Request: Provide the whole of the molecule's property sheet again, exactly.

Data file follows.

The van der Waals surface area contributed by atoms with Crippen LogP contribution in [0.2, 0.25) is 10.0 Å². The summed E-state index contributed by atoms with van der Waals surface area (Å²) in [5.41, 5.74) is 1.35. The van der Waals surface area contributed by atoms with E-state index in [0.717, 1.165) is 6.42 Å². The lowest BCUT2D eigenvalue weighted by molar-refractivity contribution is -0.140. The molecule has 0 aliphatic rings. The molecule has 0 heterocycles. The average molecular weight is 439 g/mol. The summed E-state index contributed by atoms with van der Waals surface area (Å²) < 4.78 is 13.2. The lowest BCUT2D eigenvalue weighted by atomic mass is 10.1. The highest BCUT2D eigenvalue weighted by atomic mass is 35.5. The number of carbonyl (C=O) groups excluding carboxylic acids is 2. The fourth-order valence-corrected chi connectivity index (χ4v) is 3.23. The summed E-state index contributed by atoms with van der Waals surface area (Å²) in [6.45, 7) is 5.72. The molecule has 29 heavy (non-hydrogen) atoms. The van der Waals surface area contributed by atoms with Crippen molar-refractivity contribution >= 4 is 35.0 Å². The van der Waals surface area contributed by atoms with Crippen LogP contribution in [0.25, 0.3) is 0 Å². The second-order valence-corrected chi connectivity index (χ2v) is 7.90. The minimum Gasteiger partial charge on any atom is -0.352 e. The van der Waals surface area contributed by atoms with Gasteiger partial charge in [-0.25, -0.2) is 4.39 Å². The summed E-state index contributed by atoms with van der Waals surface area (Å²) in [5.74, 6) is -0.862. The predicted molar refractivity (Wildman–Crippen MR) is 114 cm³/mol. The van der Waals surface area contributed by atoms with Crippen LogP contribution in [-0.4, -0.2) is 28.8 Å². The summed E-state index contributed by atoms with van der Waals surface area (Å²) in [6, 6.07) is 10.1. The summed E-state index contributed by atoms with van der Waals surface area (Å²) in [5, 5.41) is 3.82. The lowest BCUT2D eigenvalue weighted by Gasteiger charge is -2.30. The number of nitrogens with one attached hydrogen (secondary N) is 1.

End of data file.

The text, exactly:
The van der Waals surface area contributed by atoms with Crippen LogP contribution in [0.2, 0.25) is 10.0 Å². The summed E-state index contributed by atoms with van der Waals surface area (Å²) in [5.41, 5.74) is 1.35. The van der Waals surface area contributed by atoms with E-state index in [0.717, 1.165) is 6.42 Å². The lowest BCUT2D eigenvalue weighted by molar-refractivity contribution is -0.140. The molecule has 0 aliphatic rings. The molecule has 0 heterocycles. The average molecular weight is 439 g/mol. The summed E-state index contributed by atoms with van der Waals surface area (Å²) < 4.78 is 13.2. The lowest BCUT2D eigenvalue weighted by atomic mass is 10.1. The highest BCUT2D eigenvalue weighted by atomic mass is 35.5. The number of carbonyl (C=O) groups excluding carboxylic acids is 2. The fourth-order valence-corrected chi connectivity index (χ4v) is 3.23. The summed E-state index contributed by atoms with van der Waals surface area (Å²) in [6.45, 7) is 5.72. The molecule has 29 heavy (non-hydrogen) atoms. The van der Waals surface area contributed by atoms with Crippen molar-refractivity contribution >= 4 is 35.0 Å². The van der Waals surface area contributed by atoms with Crippen LogP contribution in [0.25, 0.3) is 0 Å². The second-order valence-corrected chi connectivity index (χ2v) is 7.90. The minimum Gasteiger partial charge on any atom is -0.352 e. The van der Waals surface area contributed by atoms with Gasteiger partial charge in [-0.25, -0.2) is 4.39 Å². The summed E-state index contributed by atoms with van der Waals surface area (Å²) in [5.74, 6) is -0.862. The predicted molar refractivity (Wildman–Crippen MR) is 114 cm³/mol. The van der Waals surface area contributed by atoms with Crippen LogP contribution in [-0.4, -0.2) is 28.8 Å². The summed E-state index contributed by atoms with van der Waals surface area (Å²) in [6, 6.07) is 10.1. The summed E-state index contributed by atoms with van der Waals surface area (Å²) in [5, 5.41) is 3.82. The lowest BCUT2D eigenvalue weighted by Gasteiger charge is -2.30. The number of nitrogens with one attached hydrogen (secondary N) is 1.